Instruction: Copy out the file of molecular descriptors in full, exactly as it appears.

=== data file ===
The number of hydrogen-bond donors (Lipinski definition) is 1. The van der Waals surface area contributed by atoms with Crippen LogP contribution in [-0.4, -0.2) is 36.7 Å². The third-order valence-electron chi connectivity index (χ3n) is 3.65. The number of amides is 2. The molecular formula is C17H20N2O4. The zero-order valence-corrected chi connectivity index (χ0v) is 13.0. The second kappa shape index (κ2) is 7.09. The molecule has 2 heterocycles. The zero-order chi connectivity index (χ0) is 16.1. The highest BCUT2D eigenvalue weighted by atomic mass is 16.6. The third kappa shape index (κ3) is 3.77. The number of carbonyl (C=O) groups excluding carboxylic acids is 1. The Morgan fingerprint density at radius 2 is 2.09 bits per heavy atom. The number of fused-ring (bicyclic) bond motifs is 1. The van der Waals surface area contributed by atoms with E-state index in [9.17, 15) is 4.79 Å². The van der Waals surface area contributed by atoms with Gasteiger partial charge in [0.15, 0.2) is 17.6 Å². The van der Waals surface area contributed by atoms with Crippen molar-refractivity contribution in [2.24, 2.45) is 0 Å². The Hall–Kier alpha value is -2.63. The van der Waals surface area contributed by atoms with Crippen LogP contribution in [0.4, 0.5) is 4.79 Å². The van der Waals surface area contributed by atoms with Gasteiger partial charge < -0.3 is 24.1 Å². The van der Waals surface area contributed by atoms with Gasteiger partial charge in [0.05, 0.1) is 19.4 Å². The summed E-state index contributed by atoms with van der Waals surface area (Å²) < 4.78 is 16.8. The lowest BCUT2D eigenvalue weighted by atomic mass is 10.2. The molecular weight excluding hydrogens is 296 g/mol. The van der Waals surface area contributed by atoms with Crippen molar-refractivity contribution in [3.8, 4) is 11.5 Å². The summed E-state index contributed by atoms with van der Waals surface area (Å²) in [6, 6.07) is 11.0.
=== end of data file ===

The number of hydrogen-bond donors (Lipinski definition) is 1. The van der Waals surface area contributed by atoms with Crippen LogP contribution in [-0.4, -0.2) is 36.7 Å². The third-order valence-electron chi connectivity index (χ3n) is 3.65. The number of amides is 2. The molecular formula is C17H20N2O4. The zero-order valence-corrected chi connectivity index (χ0v) is 13.0. The second kappa shape index (κ2) is 7.09. The molecule has 2 heterocycles. The zero-order chi connectivity index (χ0) is 16.1. The highest BCUT2D eigenvalue weighted by atomic mass is 16.6. The third kappa shape index (κ3) is 3.77. The number of carbonyl (C=O) groups excluding carboxylic acids is 1. The Morgan fingerprint density at radius 2 is 2.09 bits per heavy atom. The number of fused-ring (bicyclic) bond motifs is 1. The van der Waals surface area contributed by atoms with E-state index in [9.17, 15) is 4.79 Å². The van der Waals surface area contributed by atoms with Gasteiger partial charge in [0.15, 0.2) is 17.6 Å². The van der Waals surface area contributed by atoms with Crippen molar-refractivity contribution in [2.24, 2.45) is 0 Å². The Hall–Kier alpha value is -2.63. The van der Waals surface area contributed by atoms with Crippen LogP contribution in [0.4, 0.5) is 4.79 Å². The van der Waals surface area contributed by atoms with Gasteiger partial charge < -0.3 is 24.1 Å². The van der Waals surface area contributed by atoms with Gasteiger partial charge in [0.05, 0.1) is 19.4 Å². The summed E-state index contributed by atoms with van der Waals surface area (Å²) < 4.78 is 16.8. The lowest BCUT2D eigenvalue weighted by atomic mass is 10.2. The molecular weight excluding hydrogens is 296 g/mol. The van der Waals surface area contributed by atoms with Crippen molar-refractivity contribution in [3.8, 4) is 11.5 Å². The summed E-state index contributed by atoms with van der Waals surface area (Å²) in [6, 6.07) is 11.0.